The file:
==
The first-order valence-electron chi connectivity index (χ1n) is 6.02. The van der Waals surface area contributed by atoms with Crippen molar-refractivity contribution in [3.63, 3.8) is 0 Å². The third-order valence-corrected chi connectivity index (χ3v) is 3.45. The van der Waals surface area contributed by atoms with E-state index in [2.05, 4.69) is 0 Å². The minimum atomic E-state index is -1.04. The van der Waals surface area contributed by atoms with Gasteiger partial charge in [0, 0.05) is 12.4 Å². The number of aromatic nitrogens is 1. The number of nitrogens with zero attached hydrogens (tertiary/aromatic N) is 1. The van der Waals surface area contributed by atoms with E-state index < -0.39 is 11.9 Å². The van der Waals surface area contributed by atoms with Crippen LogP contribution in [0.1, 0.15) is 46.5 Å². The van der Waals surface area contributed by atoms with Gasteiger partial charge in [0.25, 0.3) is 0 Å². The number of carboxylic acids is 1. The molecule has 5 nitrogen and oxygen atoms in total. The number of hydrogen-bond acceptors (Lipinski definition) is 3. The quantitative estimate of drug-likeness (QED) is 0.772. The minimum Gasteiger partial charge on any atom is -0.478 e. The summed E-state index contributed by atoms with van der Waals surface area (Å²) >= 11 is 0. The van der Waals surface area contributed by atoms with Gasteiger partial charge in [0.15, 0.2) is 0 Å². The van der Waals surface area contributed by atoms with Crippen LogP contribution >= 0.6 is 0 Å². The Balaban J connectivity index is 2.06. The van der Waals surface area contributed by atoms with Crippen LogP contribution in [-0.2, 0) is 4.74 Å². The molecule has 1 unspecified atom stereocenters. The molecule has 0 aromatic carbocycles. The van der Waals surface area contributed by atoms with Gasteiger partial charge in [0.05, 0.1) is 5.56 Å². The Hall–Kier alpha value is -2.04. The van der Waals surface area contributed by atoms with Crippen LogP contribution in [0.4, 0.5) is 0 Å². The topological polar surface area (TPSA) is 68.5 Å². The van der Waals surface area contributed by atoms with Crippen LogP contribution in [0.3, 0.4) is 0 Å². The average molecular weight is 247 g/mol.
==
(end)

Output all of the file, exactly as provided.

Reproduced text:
The first-order valence-electron chi connectivity index (χ1n) is 6.02. The van der Waals surface area contributed by atoms with Crippen molar-refractivity contribution in [3.63, 3.8) is 0 Å². The third-order valence-corrected chi connectivity index (χ3v) is 3.45. The van der Waals surface area contributed by atoms with E-state index in [2.05, 4.69) is 0 Å². The minimum atomic E-state index is -1.04. The van der Waals surface area contributed by atoms with Gasteiger partial charge in [0, 0.05) is 12.4 Å². The number of aromatic nitrogens is 1. The number of nitrogens with zero attached hydrogens (tertiary/aromatic N) is 1. The van der Waals surface area contributed by atoms with E-state index < -0.39 is 11.9 Å². The van der Waals surface area contributed by atoms with Crippen LogP contribution in [0.1, 0.15) is 46.5 Å². The van der Waals surface area contributed by atoms with Gasteiger partial charge in [0.25, 0.3) is 0 Å². The number of carboxylic acids is 1. The molecule has 5 nitrogen and oxygen atoms in total. The number of hydrogen-bond acceptors (Lipinski definition) is 3. The quantitative estimate of drug-likeness (QED) is 0.772. The minimum Gasteiger partial charge on any atom is -0.478 e. The summed E-state index contributed by atoms with van der Waals surface area (Å²) >= 11 is 0. The van der Waals surface area contributed by atoms with Gasteiger partial charge in [0.15, 0.2) is 0 Å². The van der Waals surface area contributed by atoms with Crippen LogP contribution >= 0.6 is 0 Å². The Balaban J connectivity index is 2.06. The van der Waals surface area contributed by atoms with Crippen LogP contribution in [-0.2, 0) is 4.74 Å². The molecule has 1 unspecified atom stereocenters. The molecule has 0 aromatic carbocycles. The van der Waals surface area contributed by atoms with Gasteiger partial charge in [0.05, 0.1) is 5.56 Å². The Hall–Kier alpha value is -2.04. The van der Waals surface area contributed by atoms with Crippen LogP contribution in [0.4, 0.5) is 0 Å². The topological polar surface area (TPSA) is 68.5 Å². The van der Waals surface area contributed by atoms with Crippen LogP contribution in [0.3, 0.4) is 0 Å². The average molecular weight is 247 g/mol.